In In the matter of Seabay Kitchen Pty Ltd [2019] NSWSC 790, the defendant caused the lodgement of two ASIC Form 484 forms, which changed the company details to remove the plaintiff as the sole director and sole shareholder of the company and replace the defendant as the sole director and sole shareholder. These forms were lodged with ASIC by the defendant unlawfully, and without the plaintiff’s consent, using the company’s corporate key.

McCabes acted for the plaintiff in these proceedings.

The plaintiff set out in her evidence that she did not resign as director or authorise the transfer of her shares in the Company to the defendant, and she submitted that the Forms 484 certified by the defendant and lodged with ASIC recorded a false account of the relevant transactions.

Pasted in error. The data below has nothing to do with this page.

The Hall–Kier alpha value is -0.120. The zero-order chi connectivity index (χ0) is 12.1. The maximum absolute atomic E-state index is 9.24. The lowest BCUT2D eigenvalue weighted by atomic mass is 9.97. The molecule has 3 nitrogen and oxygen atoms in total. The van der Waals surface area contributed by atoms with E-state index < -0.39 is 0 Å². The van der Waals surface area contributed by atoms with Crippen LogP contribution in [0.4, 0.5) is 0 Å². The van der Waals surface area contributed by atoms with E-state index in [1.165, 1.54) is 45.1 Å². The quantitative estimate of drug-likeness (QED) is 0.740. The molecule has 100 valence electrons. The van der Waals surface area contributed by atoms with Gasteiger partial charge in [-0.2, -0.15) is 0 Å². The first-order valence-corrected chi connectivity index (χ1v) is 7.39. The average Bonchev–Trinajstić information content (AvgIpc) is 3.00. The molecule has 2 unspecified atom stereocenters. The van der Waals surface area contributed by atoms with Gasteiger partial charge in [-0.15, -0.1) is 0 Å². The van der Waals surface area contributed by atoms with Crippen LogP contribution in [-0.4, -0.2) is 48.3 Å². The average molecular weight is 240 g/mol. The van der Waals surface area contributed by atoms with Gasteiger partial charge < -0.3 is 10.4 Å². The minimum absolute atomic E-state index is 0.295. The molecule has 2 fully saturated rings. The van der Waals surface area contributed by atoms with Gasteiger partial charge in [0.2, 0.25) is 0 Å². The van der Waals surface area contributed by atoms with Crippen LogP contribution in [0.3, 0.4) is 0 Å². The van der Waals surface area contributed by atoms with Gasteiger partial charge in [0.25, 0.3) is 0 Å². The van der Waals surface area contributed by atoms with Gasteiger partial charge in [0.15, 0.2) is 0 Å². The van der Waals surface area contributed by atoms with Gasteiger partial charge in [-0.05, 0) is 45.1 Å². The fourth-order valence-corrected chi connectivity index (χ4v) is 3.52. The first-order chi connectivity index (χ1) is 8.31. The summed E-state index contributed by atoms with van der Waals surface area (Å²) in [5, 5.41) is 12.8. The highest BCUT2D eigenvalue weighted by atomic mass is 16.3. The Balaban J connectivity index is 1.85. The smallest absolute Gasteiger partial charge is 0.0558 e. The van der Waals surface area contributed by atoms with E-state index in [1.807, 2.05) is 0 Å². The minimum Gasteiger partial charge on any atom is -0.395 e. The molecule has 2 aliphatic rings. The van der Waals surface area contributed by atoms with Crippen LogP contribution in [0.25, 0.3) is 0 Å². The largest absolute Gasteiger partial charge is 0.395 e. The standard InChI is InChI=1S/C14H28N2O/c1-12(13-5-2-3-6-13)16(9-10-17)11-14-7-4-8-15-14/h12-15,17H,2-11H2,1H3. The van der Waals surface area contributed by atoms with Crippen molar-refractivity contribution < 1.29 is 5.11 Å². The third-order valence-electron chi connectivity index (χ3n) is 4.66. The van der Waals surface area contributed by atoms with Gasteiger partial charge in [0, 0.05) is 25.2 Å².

Black J, in regards to the validity of the two forms, held that the transactions were ineffective, in that:

  1. So far as the transfer of shares is concerned, section 1071B of the Act provides that a company may only register a transfer of securities if a proper instrument of transfer has been delivered to the company, in which his Honour was satisfied that there was no evidence of.
  2. His Honour was also satisfied that the plaintiff did not resign as a director of the Company and was not, and could not have been, removed as a director of the Company where she was its only shareholder and did not assent to her removal in a general meeting. The defendant also could not be appointed as director other than in accordance with the Company’s constitution or by resolution in a general meeting under the replaceable rule in section 201G of the Act where that rule is applicable, or in another manner authorised by the Act. There was no suggestion that any of these steps took place.